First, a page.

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Sunday, July 29, 2007

'Phi Ta Khon' Festival - Day 1 of 3

Once a year, in late June/early July, the spirits wake up, don masks and other accoutrements, and take to the streets of Dan Sai, a small town in eastern Thailand near the Lao border, for two days of merriment and innocent mayhem. The timing coincides with the beginning of the Rainy Season and the planting of the rice crop.

‘Phi’ is Thai for ‘ghost’, or ‘spirit’ (pronounced as ‘pee’); ‘Ta’ (technically it sounds like ‘dtah’) means ‘eyes’; and ‘Khon’ means 'people', as well as referring to the famous Thai traditional, masked dance discipline. (Some translate the name as "spirits with human eyes", which may refer to earlier mask designs with large, more human-like eyes.) Most of the masks are made of traditional materials: a large ‘huat’, or basket for steaming sticky rice, is attached to the hard end of a large palm frond, thus forming the now-famous face and ‘hat’ configuration. Various media are used to embellish the creations including enamel paints, carved wood, sawdust paste, curved rattan, stickers, etc.


We also spied the more
traditional palm leaf sunhats being used with masks by one group, as well as papier mache masks on different types of ogres.








Costumes have also evolved from pieced collections of old scrap materials of traditional pattern, to colorful new, but still handmade outfits in polyester or cotton.

Phallic accoutrements took the form of sword handles, guns, tree branches, and even a plow and buffalo nose (!).






Some aspects of the celebration are Buddhist, including daily merit-making processions to the main temple in town, but most activities are spirit-related. Each year the celebration starts with a ‘Bai Sii’ at the home of the local spirit medium, the Jao Por Guan, with offerings made to the ancestor spirits. (His female counterpart is Jao Mae Nangtiam, who connects with female spirits.) He and Jao Mae Nangtiam, then led a procession of townspeople and masked ‘Phi Ta Khon’ down the main street of the town and to the temple.














A carnival atmosphere reigned throughout the town, with throngs of the colorful, masked tricksters brandishing phallic accessories, photographers equally rampant, and families out in full force. Blatantly bawdy, this is also a fertility festival as evidenced by the many versions of phalluses, and invocations of good luck for the new agricultural cycle.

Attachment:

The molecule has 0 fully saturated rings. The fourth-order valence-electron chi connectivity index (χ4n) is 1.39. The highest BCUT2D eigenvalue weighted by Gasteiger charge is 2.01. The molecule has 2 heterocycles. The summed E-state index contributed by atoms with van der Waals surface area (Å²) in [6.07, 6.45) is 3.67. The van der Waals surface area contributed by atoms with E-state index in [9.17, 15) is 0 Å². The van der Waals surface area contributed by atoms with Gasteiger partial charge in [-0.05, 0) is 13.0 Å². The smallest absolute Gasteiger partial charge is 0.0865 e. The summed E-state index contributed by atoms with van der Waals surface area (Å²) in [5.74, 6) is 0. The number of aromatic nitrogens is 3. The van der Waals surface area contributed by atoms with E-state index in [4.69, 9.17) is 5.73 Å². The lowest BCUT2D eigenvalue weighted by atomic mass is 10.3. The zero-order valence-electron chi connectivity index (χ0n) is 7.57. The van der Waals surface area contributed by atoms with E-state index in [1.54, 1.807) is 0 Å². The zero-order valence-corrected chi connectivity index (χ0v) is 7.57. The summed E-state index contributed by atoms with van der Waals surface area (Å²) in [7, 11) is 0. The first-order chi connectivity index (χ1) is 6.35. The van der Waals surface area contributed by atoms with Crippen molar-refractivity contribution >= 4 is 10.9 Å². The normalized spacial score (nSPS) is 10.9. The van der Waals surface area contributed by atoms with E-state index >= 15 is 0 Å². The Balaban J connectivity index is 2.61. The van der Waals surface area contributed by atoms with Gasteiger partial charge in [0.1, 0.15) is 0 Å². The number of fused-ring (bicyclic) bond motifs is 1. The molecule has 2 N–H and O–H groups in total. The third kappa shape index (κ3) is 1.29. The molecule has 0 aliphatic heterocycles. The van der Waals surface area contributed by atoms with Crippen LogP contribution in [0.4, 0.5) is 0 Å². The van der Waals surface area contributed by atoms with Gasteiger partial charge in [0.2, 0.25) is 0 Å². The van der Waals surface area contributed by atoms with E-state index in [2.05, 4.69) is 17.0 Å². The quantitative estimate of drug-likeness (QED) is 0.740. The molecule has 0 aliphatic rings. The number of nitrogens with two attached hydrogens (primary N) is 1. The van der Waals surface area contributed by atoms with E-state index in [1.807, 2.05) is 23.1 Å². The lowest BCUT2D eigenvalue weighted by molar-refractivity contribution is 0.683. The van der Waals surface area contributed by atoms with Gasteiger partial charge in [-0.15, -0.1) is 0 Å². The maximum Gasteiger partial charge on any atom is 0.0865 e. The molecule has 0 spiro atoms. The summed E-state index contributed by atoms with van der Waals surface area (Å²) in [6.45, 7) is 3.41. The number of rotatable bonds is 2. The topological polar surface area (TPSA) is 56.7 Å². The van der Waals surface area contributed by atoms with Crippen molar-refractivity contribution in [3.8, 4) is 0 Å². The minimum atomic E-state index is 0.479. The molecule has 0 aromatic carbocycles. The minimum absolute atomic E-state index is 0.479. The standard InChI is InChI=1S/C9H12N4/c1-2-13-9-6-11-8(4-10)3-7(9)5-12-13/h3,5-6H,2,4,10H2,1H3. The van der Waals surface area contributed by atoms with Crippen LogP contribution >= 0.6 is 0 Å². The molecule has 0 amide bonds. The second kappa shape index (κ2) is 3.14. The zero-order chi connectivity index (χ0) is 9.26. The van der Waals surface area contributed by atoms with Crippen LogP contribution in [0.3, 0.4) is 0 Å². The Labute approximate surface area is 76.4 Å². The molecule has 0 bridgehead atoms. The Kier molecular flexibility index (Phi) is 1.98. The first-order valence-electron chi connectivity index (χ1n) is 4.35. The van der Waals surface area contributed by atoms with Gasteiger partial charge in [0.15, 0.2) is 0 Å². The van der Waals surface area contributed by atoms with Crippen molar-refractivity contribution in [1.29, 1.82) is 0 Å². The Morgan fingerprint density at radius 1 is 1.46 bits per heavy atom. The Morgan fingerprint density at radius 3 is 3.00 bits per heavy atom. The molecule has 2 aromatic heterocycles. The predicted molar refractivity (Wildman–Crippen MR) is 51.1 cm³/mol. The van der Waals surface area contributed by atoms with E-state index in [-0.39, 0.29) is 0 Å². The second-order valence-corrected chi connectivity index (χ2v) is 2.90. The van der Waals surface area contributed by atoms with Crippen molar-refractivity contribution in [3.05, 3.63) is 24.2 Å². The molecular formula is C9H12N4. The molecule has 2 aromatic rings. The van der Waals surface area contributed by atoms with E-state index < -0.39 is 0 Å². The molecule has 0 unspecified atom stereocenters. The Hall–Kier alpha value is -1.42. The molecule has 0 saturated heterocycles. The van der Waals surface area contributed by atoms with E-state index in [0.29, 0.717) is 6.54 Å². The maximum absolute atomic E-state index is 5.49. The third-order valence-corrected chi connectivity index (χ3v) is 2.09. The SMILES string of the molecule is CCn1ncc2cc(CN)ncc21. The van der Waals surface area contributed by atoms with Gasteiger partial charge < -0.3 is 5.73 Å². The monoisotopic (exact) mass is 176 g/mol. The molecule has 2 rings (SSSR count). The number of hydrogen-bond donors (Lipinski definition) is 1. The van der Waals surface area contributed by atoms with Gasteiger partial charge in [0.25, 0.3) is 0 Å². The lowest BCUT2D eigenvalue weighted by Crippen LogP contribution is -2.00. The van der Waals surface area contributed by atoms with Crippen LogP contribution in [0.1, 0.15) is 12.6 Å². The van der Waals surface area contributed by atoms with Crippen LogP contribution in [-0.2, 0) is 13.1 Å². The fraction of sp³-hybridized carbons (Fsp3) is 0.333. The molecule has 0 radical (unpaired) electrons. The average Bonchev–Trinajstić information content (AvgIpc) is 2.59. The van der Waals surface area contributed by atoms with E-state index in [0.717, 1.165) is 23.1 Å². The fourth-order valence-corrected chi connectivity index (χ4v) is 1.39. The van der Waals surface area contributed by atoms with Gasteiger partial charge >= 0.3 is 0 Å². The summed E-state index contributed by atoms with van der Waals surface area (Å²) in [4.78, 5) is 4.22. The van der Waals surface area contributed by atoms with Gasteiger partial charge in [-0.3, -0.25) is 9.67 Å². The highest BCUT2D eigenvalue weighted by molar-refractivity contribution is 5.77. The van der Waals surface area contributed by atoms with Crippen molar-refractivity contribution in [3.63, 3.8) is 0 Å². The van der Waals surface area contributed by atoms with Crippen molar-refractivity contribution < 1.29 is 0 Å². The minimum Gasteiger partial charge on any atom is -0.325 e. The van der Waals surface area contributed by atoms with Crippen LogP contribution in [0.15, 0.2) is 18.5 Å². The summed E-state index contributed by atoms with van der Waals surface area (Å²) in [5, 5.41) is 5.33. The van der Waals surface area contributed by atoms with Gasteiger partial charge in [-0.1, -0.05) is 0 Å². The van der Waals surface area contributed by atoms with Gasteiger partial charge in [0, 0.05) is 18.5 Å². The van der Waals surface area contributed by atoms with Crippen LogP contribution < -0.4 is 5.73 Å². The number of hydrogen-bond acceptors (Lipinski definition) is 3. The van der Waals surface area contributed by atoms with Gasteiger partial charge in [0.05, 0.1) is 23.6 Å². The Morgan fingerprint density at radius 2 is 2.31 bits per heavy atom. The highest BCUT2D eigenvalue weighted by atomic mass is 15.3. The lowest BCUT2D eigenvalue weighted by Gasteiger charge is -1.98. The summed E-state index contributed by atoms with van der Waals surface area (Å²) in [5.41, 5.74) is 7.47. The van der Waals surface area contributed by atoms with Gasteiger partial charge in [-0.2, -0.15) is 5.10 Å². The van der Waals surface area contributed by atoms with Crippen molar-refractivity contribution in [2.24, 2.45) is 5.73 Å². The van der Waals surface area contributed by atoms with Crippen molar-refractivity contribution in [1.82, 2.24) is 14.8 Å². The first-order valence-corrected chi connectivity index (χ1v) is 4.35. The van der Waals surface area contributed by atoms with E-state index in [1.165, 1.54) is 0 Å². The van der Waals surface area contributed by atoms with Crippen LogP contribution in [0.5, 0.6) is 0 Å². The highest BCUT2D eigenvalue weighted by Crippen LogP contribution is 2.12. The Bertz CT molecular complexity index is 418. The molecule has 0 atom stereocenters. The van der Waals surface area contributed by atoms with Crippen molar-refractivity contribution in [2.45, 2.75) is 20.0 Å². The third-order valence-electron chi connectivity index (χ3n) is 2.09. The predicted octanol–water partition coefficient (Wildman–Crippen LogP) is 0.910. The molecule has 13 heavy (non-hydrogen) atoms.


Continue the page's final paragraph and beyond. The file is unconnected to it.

A judged contest for the best masks and performances was a nod to modern times. And in true Thai style there were food vendors every few feet, with shops setting up temporary booths offering cold drinks, snacks, seasonal fruits, and even quick meals. At night the regional popular music ‘moh lam’ kicked in, along with the ‘lao kao’ (local rice wine) and everyone partied heartily, forgetting that tomorrow would be another day of processions and merit-making.





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'Phi Ta Khon' Festival - Day 2 of 3

On the second day a demonstration of mask-making was given at the Folk Museum at the temple, and after lunch a Grand Parade linked the Municipality Offices with the temple.



In addition to the masked Phi Ta Khon, there was a group of ‘mudmen’, and the Phi Ta Khon Yai (large ‘wearable’ male and female figures with enlarged genitalia).


We also saw the youngest 'phi ta khon' (2-3 years?).




Later a grand entrance was made by the Jao Por Guan carried astride a bundle of long, homemade rockets and throwing gold and silver-wrapped sweets to the crowd (almost like Mardi Gras), prior to the launching of the rockets and a contest for trajectory distance (nothing phallic here…).


After the sunset, a series of Buddhist sermons was read continuously into the night by a rotation of monks. It was still going on the next morning...

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Sunday, July 22, 2007

'Phi Ta Khon' Festival - Day 3 of 3


Day 3 was one of sober sermons and business almost as usual. The activities at the temple were only attended by the older village folk, presumably without work and family demands. The 'vihan' where the sermons were still being conducted was filled with elderly ladies in white blouses and traditional 'phaa sin', or silk tubeskirts, with baskets containing ceremonial accessories such as flowers and candles.

Meanwhile, some businesses were open and we even found a souvenir shop available to fill our last minute needs for t-shirts etc.

Alas, the town had successfully exorcised the spirits and insured a prosperous and fertile new year.

See our special collection of masks, 'palad khik' and costumes, and make one of these unique creations part of your own collection.

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